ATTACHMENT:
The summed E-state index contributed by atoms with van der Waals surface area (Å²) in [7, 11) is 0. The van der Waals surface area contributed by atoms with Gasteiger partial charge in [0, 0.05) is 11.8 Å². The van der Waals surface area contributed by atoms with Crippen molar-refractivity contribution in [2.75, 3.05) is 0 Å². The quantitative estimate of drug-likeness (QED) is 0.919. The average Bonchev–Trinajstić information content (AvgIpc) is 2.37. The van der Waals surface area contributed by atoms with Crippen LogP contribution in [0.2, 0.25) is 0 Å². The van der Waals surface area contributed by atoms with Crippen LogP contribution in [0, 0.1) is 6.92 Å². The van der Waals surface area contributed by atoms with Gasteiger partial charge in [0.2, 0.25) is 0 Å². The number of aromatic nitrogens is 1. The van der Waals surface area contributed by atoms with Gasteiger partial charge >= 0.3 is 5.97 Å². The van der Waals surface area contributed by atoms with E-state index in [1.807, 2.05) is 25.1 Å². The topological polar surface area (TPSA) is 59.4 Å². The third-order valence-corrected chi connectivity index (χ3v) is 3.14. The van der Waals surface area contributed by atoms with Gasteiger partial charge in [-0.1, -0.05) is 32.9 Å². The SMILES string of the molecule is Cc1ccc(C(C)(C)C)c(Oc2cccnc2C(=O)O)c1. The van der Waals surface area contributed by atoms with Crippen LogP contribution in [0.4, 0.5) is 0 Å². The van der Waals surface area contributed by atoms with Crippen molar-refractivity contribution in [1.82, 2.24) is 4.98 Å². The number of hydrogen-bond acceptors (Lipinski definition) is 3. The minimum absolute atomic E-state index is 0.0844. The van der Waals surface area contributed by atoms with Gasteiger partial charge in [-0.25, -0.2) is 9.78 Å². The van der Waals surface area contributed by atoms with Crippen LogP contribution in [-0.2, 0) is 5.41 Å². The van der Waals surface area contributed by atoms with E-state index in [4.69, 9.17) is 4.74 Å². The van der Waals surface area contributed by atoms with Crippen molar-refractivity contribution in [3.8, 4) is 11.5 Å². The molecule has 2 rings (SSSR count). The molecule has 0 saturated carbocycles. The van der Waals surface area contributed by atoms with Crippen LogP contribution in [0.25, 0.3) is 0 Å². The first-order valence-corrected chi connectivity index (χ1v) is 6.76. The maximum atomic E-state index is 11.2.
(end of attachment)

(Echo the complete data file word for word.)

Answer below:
The summed E-state index contributed by atoms with van der Waals surface area (Å²) in [7, 11) is 0. The van der Waals surface area contributed by atoms with Gasteiger partial charge in [0, 0.05) is 11.8 Å². The van der Waals surface area contributed by atoms with Crippen molar-refractivity contribution in [2.75, 3.05) is 0 Å². The quantitative estimate of drug-likeness (QED) is 0.919. The average Bonchev–Trinajstić information content (AvgIpc) is 2.37. The van der Waals surface area contributed by atoms with Crippen LogP contribution in [0.2, 0.25) is 0 Å². The van der Waals surface area contributed by atoms with Crippen LogP contribution in [0, 0.1) is 6.92 Å². The van der Waals surface area contributed by atoms with Gasteiger partial charge in [0.2, 0.25) is 0 Å². The number of aromatic nitrogens is 1. The van der Waals surface area contributed by atoms with Gasteiger partial charge >= 0.3 is 5.97 Å². The van der Waals surface area contributed by atoms with E-state index in [1.807, 2.05) is 25.1 Å². The topological polar surface area (TPSA) is 59.4 Å². The third-order valence-corrected chi connectivity index (χ3v) is 3.14. The van der Waals surface area contributed by atoms with Gasteiger partial charge in [-0.1, -0.05) is 32.9 Å². The SMILES string of the molecule is Cc1ccc(C(C)(C)C)c(Oc2cccnc2C(=O)O)c1. The van der Waals surface area contributed by atoms with Crippen LogP contribution in [0.4, 0.5) is 0 Å². The van der Waals surface area contributed by atoms with Crippen molar-refractivity contribution in [1.82, 2.24) is 4.98 Å². The number of hydrogen-bond acceptors (Lipinski definition) is 3. The minimum absolute atomic E-state index is 0.0844. The van der Waals surface area contributed by atoms with Gasteiger partial charge in [-0.25, -0.2) is 9.78 Å². The van der Waals surface area contributed by atoms with Crippen LogP contribution in [-0.2, 0) is 5.41 Å². The van der Waals surface area contributed by atoms with E-state index in [4.69, 9.17) is 4.74 Å². The van der Waals surface area contributed by atoms with Crippen molar-refractivity contribution in [3.8, 4) is 11.5 Å². The molecule has 2 rings (SSSR count). The molecule has 0 saturated carbocycles. The van der Waals surface area contributed by atoms with Crippen LogP contribution in [0.25, 0.3) is 0 Å². The first-order valence-corrected chi connectivity index (χ1v) is 6.76. The maximum atomic E-state index is 11.2.